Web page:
Indulge your inner demolition team with Rob Redman’s advice for destruction.
Almost every 3D artist I have ever spoken to enjoys destroying things digitally – there’s something fascinating about watching a complex event unfold in front of you and having the means to control it. So you turn on whatever dynamics engine you use and start blowing things up, or crashing cars. The problem with this is that we often miss what makes these tools perfect for serious VFX as we indulge our inner demolition team.
What makes this kind of simulation so believable is that we have ultimate control over how things break. You can just add an object to a scene, hit Divide and then watch it fall – but for finer control, there are also methods of telling Blender exactly how you want the object to break. You could use particles for this, which is a useful method, but for the most intuitive workflow I’d suggest using the Grease Pencil.
Start Blender and press [Cmd]+[,] to open the Preferences. Under Add Ons, type Cell and activate Cell Fracture, which adds a new button to the Object menu. Load your object awaiting destruction – I’m using a basic sphere, but the principles apply to more complex objects too – and press [N] to switch to the Grease Pencil. Add a new layer and switch the mode to Surface, which allows you to draw directly on the surface of the model.
You can now define the areas that you want to break. Start off by adding simple dots to signify the centres of large chunks and make them close together for smaller chunks. You can even draw in squares, circles or other shapes to define patterns (such as the radial breaks you get in glass)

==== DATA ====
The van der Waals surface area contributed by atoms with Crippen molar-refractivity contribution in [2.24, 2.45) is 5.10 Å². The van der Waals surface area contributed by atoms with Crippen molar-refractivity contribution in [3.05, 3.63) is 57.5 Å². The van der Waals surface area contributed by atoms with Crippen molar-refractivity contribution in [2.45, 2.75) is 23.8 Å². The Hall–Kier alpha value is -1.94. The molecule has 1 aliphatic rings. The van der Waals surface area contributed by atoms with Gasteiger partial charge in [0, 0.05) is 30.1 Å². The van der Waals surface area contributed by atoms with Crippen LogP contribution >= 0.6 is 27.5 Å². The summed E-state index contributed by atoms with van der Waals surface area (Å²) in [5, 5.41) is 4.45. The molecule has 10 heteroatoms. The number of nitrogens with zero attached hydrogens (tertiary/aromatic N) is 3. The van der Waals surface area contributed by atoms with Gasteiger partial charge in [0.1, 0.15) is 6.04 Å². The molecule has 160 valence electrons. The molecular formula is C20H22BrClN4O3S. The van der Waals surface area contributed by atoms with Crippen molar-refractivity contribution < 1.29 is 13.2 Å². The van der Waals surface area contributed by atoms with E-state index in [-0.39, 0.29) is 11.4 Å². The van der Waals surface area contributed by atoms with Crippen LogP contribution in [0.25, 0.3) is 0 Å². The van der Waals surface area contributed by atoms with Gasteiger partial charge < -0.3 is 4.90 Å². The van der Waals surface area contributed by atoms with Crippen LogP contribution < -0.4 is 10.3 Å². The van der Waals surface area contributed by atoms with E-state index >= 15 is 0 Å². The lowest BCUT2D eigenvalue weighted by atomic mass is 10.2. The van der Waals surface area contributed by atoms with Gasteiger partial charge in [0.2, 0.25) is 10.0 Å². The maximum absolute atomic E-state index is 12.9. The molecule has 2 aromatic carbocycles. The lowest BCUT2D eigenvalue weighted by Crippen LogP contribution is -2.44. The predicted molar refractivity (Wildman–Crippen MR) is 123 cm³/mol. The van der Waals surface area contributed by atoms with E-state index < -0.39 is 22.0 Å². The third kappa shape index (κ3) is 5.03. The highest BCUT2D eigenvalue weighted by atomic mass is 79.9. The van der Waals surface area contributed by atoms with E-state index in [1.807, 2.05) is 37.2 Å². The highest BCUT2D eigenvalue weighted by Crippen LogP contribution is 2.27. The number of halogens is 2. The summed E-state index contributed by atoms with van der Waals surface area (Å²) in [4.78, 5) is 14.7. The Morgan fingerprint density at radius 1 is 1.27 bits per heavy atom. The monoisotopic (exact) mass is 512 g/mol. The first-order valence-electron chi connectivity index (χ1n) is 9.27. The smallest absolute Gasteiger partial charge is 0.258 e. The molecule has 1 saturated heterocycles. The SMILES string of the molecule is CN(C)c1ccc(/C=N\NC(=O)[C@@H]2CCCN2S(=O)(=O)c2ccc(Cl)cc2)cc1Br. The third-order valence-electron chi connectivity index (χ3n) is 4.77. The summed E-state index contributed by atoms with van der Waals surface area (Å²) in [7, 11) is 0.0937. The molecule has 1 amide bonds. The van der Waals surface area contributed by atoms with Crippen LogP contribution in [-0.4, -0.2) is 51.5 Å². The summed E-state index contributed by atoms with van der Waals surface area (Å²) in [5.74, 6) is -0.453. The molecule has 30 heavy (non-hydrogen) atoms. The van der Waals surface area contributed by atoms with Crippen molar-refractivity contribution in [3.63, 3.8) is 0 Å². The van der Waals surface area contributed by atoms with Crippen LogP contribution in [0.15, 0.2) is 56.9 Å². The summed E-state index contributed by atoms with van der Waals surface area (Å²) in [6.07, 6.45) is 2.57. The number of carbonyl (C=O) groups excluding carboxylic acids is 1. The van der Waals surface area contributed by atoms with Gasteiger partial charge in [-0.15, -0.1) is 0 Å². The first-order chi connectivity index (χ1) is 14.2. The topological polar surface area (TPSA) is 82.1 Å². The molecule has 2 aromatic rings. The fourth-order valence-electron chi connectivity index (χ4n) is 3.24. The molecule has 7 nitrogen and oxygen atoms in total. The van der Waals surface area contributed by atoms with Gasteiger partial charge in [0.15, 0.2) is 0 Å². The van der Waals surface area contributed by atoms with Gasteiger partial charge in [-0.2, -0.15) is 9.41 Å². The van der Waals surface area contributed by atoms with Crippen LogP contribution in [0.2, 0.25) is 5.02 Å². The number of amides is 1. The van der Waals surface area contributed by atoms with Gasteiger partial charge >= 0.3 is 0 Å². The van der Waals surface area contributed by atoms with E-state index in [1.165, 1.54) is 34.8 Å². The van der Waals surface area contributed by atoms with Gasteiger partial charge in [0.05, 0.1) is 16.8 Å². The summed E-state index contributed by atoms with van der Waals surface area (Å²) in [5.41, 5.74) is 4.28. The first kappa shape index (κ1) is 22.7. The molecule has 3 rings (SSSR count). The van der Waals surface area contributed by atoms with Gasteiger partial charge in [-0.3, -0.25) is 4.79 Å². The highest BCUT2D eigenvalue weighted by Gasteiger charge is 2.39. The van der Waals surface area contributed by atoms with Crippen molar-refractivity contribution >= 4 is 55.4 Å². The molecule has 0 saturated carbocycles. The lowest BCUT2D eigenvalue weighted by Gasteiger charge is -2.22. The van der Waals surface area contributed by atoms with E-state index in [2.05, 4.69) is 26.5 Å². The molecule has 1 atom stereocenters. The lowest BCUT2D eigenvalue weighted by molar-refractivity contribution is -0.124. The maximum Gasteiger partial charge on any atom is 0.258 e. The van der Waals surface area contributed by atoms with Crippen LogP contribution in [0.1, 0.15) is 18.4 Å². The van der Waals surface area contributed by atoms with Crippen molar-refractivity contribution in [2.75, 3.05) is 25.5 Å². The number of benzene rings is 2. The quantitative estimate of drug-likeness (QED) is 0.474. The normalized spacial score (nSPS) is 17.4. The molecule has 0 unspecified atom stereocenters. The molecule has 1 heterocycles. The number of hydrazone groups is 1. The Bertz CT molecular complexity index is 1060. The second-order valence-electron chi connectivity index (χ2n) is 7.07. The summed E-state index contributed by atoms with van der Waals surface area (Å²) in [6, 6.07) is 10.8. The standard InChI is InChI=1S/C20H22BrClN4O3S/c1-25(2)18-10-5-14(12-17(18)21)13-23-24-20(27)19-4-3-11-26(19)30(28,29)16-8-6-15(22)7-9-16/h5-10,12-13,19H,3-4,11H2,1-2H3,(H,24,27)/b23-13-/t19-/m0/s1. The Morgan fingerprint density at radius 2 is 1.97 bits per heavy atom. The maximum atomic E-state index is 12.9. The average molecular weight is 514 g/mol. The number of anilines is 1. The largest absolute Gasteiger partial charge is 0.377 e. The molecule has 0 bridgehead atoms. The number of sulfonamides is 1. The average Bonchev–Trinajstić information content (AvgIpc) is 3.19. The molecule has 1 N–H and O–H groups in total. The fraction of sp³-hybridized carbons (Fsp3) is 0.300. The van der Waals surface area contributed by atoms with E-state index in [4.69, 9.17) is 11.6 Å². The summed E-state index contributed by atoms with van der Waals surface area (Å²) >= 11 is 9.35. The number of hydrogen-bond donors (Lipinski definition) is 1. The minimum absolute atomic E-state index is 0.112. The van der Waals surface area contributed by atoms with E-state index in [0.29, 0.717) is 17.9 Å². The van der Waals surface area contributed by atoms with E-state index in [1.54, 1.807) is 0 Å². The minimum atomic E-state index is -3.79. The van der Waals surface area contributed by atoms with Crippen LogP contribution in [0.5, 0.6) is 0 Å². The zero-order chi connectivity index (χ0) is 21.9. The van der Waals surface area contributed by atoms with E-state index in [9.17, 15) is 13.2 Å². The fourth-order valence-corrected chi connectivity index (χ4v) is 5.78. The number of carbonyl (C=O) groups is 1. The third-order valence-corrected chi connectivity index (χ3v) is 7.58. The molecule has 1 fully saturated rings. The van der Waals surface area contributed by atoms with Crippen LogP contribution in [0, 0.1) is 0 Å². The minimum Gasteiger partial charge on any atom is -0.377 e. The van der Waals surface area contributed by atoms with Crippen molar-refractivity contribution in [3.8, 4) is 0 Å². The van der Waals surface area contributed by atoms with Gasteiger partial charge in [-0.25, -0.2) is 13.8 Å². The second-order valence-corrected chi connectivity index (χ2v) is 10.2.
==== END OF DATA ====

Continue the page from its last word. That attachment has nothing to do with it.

Once you are happy that you have given Blender enough guidance to create the destruction, you can go to the Object menu and click the New Cell Fracture button, which will open up the tool’s options palette. Go to the Grease Pencil tab and adjust the number of pieces you want. (I used 250.)
To clarify the process, create a new material in slot 1, and then in the Cell Fracture window in the Mesh panel, change the material to 1 as well. You can leave the other settings as they are and click OK. You will see lots of chunks forming in a cube around the object and then disappearing again. If you changed the colour of the new material, the internal parts of the chunks will be the new colour. The external parts – the original geometry – won’t change, which helps you to see what has happened.
Once the process is complete you might see the cracks, but to see the actual chunks switch to your next layer, where everything will become clearer.
You can now see that you have great-looking chunks of geometry and, when you move to Blender Game mode and add physics (don’t forget to add a floor), the object will break apart in a much more controlled fashion, with more dense areas of destruction just where you want.
01 BREAK IT UP
Prepare the geometry you want to break apart. It’s best to use something with some thickness, so for this model run the Solidify modifier, but be aware of intersecting geometry which can break the cell fracture. Now using the Grease Pencil, draw out where you want the higher density of chunks.
02 DEFINE THE CHUNKS
When your mesh is ready, press the new Cell Fracture button (once you’ve activated it in Preferences). In the Point Source panel, under Grease Pencil, change the Source Limit to define the amount of chunks. I used 250; higher numbers take longer to calculate. If you want a different material inside, you can assign it to the material slot under Mesh Data, then click OK.
03 BOUNDING BOX
You will see all the chunks appear and disappear in an automatically created bounding box and, once complete, you can delete the Grease Pencil markings and move over to the next layer. There you will clearly see the chunks, clearly defined (with a slight gap, set by the margin of the Cell Fracture) and a mass indicator for each chunk, which is a guide to help with dynamics.